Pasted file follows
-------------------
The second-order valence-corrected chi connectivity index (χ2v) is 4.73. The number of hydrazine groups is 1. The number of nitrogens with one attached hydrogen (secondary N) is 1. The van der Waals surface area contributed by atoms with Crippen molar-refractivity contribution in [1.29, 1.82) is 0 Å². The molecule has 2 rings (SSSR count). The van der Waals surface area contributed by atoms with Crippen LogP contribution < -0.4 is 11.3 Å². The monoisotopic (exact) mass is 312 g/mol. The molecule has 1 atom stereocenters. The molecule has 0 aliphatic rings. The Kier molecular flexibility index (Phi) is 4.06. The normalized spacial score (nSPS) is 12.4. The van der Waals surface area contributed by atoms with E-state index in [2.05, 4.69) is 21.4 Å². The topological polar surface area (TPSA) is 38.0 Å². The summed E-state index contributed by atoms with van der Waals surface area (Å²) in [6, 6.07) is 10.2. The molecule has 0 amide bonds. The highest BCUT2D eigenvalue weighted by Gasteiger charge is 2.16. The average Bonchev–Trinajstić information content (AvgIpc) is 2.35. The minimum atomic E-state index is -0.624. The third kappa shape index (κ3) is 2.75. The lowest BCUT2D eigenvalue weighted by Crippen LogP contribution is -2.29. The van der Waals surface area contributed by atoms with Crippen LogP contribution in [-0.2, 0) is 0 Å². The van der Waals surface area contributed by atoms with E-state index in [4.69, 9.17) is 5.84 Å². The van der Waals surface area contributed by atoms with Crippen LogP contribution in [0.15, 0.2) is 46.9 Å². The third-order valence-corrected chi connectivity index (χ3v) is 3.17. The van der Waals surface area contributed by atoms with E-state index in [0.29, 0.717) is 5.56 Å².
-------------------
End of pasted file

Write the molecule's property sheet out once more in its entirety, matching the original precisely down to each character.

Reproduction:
The second-order valence-corrected chi connectivity index (χ2v) is 4.73. The number of hydrazine groups is 1. The number of nitrogens with one attached hydrogen (secondary N) is 1. The van der Waals surface area contributed by atoms with Crippen molar-refractivity contribution in [1.29, 1.82) is 0 Å². The molecule has 2 rings (SSSR count). The van der Waals surface area contributed by atoms with Crippen LogP contribution < -0.4 is 11.3 Å². The monoisotopic (exact) mass is 312 g/mol. The molecule has 1 atom stereocenters. The molecule has 0 aliphatic rings. The Kier molecular flexibility index (Phi) is 4.06. The normalized spacial score (nSPS) is 12.4. The van der Waals surface area contributed by atoms with E-state index in [2.05, 4.69) is 21.4 Å². The topological polar surface area (TPSA) is 38.0 Å². The summed E-state index contributed by atoms with van der Waals surface area (Å²) in [6, 6.07) is 10.2. The molecule has 0 amide bonds. The highest BCUT2D eigenvalue weighted by Gasteiger charge is 2.16. The average Bonchev–Trinajstić information content (AvgIpc) is 2.35. The minimum atomic E-state index is -0.624. The third kappa shape index (κ3) is 2.75. The lowest BCUT2D eigenvalue weighted by Crippen LogP contribution is -2.29. The van der Waals surface area contributed by atoms with Crippen LogP contribution in [-0.2, 0) is 0 Å². The van der Waals surface area contributed by atoms with E-state index in [4.69, 9.17) is 5.84 Å². The van der Waals surface area contributed by atoms with Crippen LogP contribution in [0.15, 0.2) is 46.9 Å². The third-order valence-corrected chi connectivity index (χ3v) is 3.17. The van der Waals surface area contributed by atoms with E-state index in [0.29, 0.717) is 5.56 Å².